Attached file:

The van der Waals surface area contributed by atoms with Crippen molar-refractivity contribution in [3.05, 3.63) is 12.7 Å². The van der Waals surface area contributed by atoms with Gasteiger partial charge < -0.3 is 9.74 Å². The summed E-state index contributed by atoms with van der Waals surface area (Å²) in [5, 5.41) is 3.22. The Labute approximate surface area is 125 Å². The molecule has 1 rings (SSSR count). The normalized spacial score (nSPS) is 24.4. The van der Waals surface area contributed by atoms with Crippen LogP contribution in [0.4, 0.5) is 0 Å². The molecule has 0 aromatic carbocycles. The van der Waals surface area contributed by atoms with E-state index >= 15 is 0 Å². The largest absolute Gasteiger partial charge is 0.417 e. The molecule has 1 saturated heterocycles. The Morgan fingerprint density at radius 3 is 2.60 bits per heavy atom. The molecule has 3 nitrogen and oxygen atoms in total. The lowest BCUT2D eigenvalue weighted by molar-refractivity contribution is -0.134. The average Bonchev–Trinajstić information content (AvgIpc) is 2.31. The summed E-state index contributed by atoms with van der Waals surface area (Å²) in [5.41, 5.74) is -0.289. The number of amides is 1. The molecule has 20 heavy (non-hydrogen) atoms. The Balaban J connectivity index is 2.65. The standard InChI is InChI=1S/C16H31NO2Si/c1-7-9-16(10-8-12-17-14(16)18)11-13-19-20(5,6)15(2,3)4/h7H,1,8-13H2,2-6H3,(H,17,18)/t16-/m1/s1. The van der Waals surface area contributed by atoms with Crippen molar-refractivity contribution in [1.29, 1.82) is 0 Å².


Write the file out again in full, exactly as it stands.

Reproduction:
The van der Waals surface area contributed by atoms with Crippen molar-refractivity contribution in [3.05, 3.63) is 12.7 Å². The van der Waals surface area contributed by atoms with Gasteiger partial charge < -0.3 is 9.74 Å². The summed E-state index contributed by atoms with van der Waals surface area (Å²) in [5, 5.41) is 3.22. The Labute approximate surface area is 125 Å². The molecule has 1 rings (SSSR count). The normalized spacial score (nSPS) is 24.4. The van der Waals surface area contributed by atoms with Crippen LogP contribution in [0.4, 0.5) is 0 Å². The molecule has 0 aromatic carbocycles. The van der Waals surface area contributed by atoms with E-state index >= 15 is 0 Å². The largest absolute Gasteiger partial charge is 0.417 e. The molecule has 1 saturated heterocycles. The Morgan fingerprint density at radius 3 is 2.60 bits per heavy atom. The molecule has 3 nitrogen and oxygen atoms in total. The lowest BCUT2D eigenvalue weighted by molar-refractivity contribution is -0.134. The average Bonchev–Trinajstić information content (AvgIpc) is 2.31. The summed E-state index contributed by atoms with van der Waals surface area (Å²) in [5.41, 5.74) is -0.289. The number of amides is 1. The molecule has 20 heavy (non-hydrogen) atoms. The Balaban J connectivity index is 2.65. The standard InChI is InChI=1S/C16H31NO2Si/c1-7-9-16(10-8-12-17-14(16)18)11-13-19-20(5,6)15(2,3)4/h7H,1,8-13H2,2-6H3,(H,17,18)/t16-/m1/s1. The van der Waals surface area contributed by atoms with Crippen molar-refractivity contribution in [1.29, 1.82) is 0 Å².